In an interview with John Gambling on WOR-AM (710) this morning, Deputy Chancellor John White said the union's concerns about how parents and the public would use the data were legitimate. But, he said, those concerns should not be an obstacle to improving how teachers are evaluated. He told Gambling:
And these data show that, actually, there are plenty of teachers who every year, year after year after year, are performing at the top of their game. We need to honor those teachers. This is not just about failing teachers.
But there are cases where we see every year, teachers in the bottom. And you can sit there and say, "Oh there's this exception, this teacher's is not a perfect score, it doesn't reflect this," but at the end of the day when you have teachers who are performing way at the top year after year after year, way at the bottom year after year after year, you have to say: are we doing the right thing for kids? We've got to keep that teacher at the top, we've got to pay that teacher right, at the top, and that teacher at the bottom, they've got to get better or we've got to get a better teacher.
It's unclear how making teachers' ratings public would improve their performance, as principals and teachers already have access to the ratings. This year, principals are supposed to use the ratings as a factor in tenure decisions and by 2012 they will be a significant part of all teachers' evaluations.
Mayor Bloomberg on NBC today, announcing a crackdown on seniority-based layoffs and a new tenure policy.
In his first major education policy announcement for the new school year, Mayor Michael Bloomberg this morning vowed a renewed attack on seniority laws that protect veteran teachers and a change in how teachers are awarded tenure.
He made the remarks on NBC, which is dedicating this week to school reporting in a project called "Education Nation."
The attack on seniority laws came as city officials made a dire budget prediction for next year, saying that they will likely have to lay off public school teachers as federal stimulus funding runs out. Under the current state law, teachers with the least seniority would be the first to lose their jobs — a policy known as "last in, first out." The mayor and Chancellor Joel Klein oppose this policy, but their effort to change the law, which the teachers union does support, went nowhere last year.
Today, the mayor said he would try dismantling the policy again before the city confronts an expected $700 million budget hole and possible layoffs next year.
"It's time for us to end the 'last-in, first out' layoff policy that puts children at risk here in New York — and across our wonderful country," Bloomberg said on NBC. "How could anyone argue that this is good for children? The law is nothing more than special interest politics, and we're going to get rid of it before it hurts our kids," he added.
Teachers union officials immediately squashed any possibility that they might partner with the mayor.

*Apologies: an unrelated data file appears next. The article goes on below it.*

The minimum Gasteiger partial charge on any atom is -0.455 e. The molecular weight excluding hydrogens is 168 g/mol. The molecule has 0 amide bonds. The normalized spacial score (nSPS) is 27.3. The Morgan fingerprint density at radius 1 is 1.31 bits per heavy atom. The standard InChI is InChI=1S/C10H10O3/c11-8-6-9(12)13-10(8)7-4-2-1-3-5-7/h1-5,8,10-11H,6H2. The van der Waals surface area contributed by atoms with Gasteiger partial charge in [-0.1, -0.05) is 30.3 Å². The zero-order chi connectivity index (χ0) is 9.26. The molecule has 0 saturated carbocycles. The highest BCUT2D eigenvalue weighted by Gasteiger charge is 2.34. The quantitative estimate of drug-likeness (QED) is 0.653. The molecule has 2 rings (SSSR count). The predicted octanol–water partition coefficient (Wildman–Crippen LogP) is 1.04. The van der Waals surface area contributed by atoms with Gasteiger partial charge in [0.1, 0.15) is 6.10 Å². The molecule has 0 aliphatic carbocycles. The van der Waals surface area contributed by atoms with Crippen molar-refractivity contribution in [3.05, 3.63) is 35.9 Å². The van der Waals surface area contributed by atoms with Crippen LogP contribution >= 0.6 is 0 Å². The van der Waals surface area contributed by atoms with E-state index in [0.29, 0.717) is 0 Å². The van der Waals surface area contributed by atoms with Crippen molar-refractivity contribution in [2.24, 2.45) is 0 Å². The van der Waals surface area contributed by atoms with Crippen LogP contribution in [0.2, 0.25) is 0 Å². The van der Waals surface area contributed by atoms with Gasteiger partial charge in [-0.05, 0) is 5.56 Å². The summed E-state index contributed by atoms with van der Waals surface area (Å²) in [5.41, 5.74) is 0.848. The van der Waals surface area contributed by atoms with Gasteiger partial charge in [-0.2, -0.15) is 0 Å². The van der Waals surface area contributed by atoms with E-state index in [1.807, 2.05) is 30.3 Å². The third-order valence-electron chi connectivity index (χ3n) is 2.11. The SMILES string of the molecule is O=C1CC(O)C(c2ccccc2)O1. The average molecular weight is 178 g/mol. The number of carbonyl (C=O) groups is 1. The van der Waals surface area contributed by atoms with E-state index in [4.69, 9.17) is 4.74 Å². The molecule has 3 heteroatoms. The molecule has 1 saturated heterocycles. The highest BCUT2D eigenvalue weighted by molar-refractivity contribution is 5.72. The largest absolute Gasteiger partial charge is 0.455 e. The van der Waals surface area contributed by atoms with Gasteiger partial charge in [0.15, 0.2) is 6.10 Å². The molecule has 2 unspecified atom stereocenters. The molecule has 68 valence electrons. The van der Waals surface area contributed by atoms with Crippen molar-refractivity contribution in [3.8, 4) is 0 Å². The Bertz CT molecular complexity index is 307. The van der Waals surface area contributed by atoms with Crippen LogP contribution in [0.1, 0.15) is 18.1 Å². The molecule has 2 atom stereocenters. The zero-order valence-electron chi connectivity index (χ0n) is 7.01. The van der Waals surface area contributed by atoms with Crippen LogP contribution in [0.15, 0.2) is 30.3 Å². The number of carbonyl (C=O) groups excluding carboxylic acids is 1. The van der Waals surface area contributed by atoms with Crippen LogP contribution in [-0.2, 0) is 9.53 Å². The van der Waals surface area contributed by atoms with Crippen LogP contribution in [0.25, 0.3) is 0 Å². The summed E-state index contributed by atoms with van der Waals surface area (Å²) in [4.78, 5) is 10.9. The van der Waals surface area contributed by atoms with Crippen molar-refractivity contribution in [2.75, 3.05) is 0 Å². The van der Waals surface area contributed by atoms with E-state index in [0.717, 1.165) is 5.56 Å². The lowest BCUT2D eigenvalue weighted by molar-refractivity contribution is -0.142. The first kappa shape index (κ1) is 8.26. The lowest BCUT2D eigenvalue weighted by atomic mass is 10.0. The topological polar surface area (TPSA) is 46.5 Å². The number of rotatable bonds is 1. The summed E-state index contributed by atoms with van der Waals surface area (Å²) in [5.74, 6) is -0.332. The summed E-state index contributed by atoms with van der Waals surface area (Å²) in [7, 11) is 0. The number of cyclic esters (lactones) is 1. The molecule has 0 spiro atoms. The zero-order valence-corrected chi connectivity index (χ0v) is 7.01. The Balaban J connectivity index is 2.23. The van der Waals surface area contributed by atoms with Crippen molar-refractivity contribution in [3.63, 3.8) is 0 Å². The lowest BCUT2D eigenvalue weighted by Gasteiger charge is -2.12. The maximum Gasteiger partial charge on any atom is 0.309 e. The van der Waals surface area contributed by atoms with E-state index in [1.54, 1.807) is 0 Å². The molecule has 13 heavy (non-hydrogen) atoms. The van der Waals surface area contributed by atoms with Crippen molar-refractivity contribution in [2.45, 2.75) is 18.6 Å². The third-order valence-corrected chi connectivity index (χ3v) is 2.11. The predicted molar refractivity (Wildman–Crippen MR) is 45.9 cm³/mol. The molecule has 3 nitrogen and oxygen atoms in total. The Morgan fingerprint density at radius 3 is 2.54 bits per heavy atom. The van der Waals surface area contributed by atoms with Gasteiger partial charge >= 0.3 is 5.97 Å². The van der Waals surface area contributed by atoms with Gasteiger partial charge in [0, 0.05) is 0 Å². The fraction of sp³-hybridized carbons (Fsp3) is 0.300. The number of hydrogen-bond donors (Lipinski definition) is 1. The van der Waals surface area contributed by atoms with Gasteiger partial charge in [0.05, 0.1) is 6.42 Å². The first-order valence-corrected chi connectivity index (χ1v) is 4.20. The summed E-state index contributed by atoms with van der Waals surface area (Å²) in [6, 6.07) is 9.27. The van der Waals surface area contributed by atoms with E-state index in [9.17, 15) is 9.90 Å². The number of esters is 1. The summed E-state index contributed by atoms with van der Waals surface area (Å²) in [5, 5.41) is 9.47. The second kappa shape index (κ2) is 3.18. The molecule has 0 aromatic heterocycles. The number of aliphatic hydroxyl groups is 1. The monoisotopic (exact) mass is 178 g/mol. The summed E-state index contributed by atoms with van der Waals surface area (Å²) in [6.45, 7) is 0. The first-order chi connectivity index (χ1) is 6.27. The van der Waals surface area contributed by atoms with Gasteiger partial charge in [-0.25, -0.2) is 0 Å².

More teachers than ever received unsatisfactory ratings last year, suggesting that the city's push to rid the school system of more struggling teachers is working.
Principals gave unsatisfactory ratings to 1,813 teachers, 17 percent more than in 2009, according to data the city released today. They also denied tenure to 234 teachers this year, 80 percent more than last year. And principals nearly doubled the number of teachers given an extra year before their final tenure decision is made.
In total, 11 percent of the 6,386 teachers up for tenure this year were denied or delayed, compared to 6.6 percent last year. It's an even more dramatic jump from 2006, when tenure was denied or delayed less than 1 percent of the time.
By far, the leading cause principals cited for giving a U-rating was quality of instruction and student care. Attendance problems were the second-leading cause of low ratings, followed closely by the nebulous "personal and professional qualities."
Still, the vast majority of teachers were rated satisfactory and received tenure after three years in the classroom.
The day after the state and union announced a deal to use student test scores in teacher evaluations, United Federation of Teachers President Michael Mulgrew faced his members last night at a meeting of the union's ruling body.
A UFT chapter leader sent us this report from the monthly delegate assembly, comprised of representatives of the teachers at each school. The account offers a glimpse of how Mulgrew is pitching the deal to teachers, many of whom are skeptical of the plan:
The scene was surreal to start. The room was packed but the tone was hushed. It felt like the crowd had come to listen to Mulgrew explain himself and the recent overhaul of the evaluation system.
Mulgrew disputed press accounts that test scores will make up 40 percent of a teacher's evaluation, the chapter leader said. State test results will account for 20 percent, Mulgrew explained. Another 20 percent of the evaluations will come from students' progress on local measures of student learning. The local assessments, which could be tests but don't have to be, must be negotiated locally between the city and the union.